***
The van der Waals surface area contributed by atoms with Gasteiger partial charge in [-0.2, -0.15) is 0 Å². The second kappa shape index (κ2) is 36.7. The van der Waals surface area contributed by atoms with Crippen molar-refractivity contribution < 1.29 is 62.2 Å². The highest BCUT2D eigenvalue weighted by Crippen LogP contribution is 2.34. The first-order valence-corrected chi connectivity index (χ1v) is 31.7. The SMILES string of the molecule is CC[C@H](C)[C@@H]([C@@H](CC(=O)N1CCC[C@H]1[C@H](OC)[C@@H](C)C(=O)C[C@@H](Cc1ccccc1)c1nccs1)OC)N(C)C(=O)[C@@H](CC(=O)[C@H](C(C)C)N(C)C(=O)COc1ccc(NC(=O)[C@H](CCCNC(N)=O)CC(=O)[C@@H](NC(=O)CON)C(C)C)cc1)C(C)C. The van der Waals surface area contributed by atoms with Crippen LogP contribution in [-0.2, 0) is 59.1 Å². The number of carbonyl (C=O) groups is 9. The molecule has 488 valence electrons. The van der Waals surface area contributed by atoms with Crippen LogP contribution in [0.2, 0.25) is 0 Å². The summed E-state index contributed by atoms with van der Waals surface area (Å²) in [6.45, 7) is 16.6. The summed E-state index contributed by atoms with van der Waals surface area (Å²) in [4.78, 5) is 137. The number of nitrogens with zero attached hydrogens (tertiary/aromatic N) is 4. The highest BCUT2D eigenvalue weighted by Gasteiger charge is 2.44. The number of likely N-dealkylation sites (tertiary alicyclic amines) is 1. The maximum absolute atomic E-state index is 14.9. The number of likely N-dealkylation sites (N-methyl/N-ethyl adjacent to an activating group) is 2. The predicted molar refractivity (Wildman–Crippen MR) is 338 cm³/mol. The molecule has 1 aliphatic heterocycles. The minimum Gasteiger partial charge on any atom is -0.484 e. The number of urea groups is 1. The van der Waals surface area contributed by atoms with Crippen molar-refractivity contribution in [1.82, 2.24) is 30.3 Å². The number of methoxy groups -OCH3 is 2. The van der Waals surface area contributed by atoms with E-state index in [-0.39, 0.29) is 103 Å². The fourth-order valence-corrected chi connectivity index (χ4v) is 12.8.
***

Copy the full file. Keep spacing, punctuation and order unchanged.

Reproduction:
The van der Waals surface area contributed by atoms with Gasteiger partial charge in [-0.2, -0.15) is 0 Å². The second kappa shape index (κ2) is 36.7. The van der Waals surface area contributed by atoms with Crippen molar-refractivity contribution < 1.29 is 62.2 Å². The highest BCUT2D eigenvalue weighted by Crippen LogP contribution is 2.34. The first-order valence-corrected chi connectivity index (χ1v) is 31.7. The SMILES string of the molecule is CC[C@H](C)[C@@H]([C@@H](CC(=O)N1CCC[C@H]1[C@H](OC)[C@@H](C)C(=O)C[C@@H](Cc1ccccc1)c1nccs1)OC)N(C)C(=O)[C@@H](CC(=O)[C@H](C(C)C)N(C)C(=O)COc1ccc(NC(=O)[C@H](CCCNC(N)=O)CC(=O)[C@@H](NC(=O)CON)C(C)C)cc1)C(C)C. The van der Waals surface area contributed by atoms with Crippen LogP contribution in [-0.2, 0) is 59.1 Å². The number of carbonyl (C=O) groups is 9. The molecule has 488 valence electrons. The van der Waals surface area contributed by atoms with Crippen LogP contribution in [0.2, 0.25) is 0 Å². The summed E-state index contributed by atoms with van der Waals surface area (Å²) in [6.45, 7) is 16.6. The summed E-state index contributed by atoms with van der Waals surface area (Å²) in [4.78, 5) is 137. The number of nitrogens with zero attached hydrogens (tertiary/aromatic N) is 4. The highest BCUT2D eigenvalue weighted by Gasteiger charge is 2.44. The number of likely N-dealkylation sites (tertiary alicyclic amines) is 1. The maximum absolute atomic E-state index is 14.9. The number of likely N-dealkylation sites (N-methyl/N-ethyl adjacent to an activating group) is 2. The predicted molar refractivity (Wildman–Crippen MR) is 338 cm³/mol. The molecule has 1 aliphatic heterocycles. The minimum Gasteiger partial charge on any atom is -0.484 e. The number of urea groups is 1. The van der Waals surface area contributed by atoms with Crippen molar-refractivity contribution in [1.82, 2.24) is 30.3 Å². The number of methoxy groups -OCH3 is 2. The van der Waals surface area contributed by atoms with E-state index in [-0.39, 0.29) is 103 Å². The fourth-order valence-corrected chi connectivity index (χ4v) is 12.8.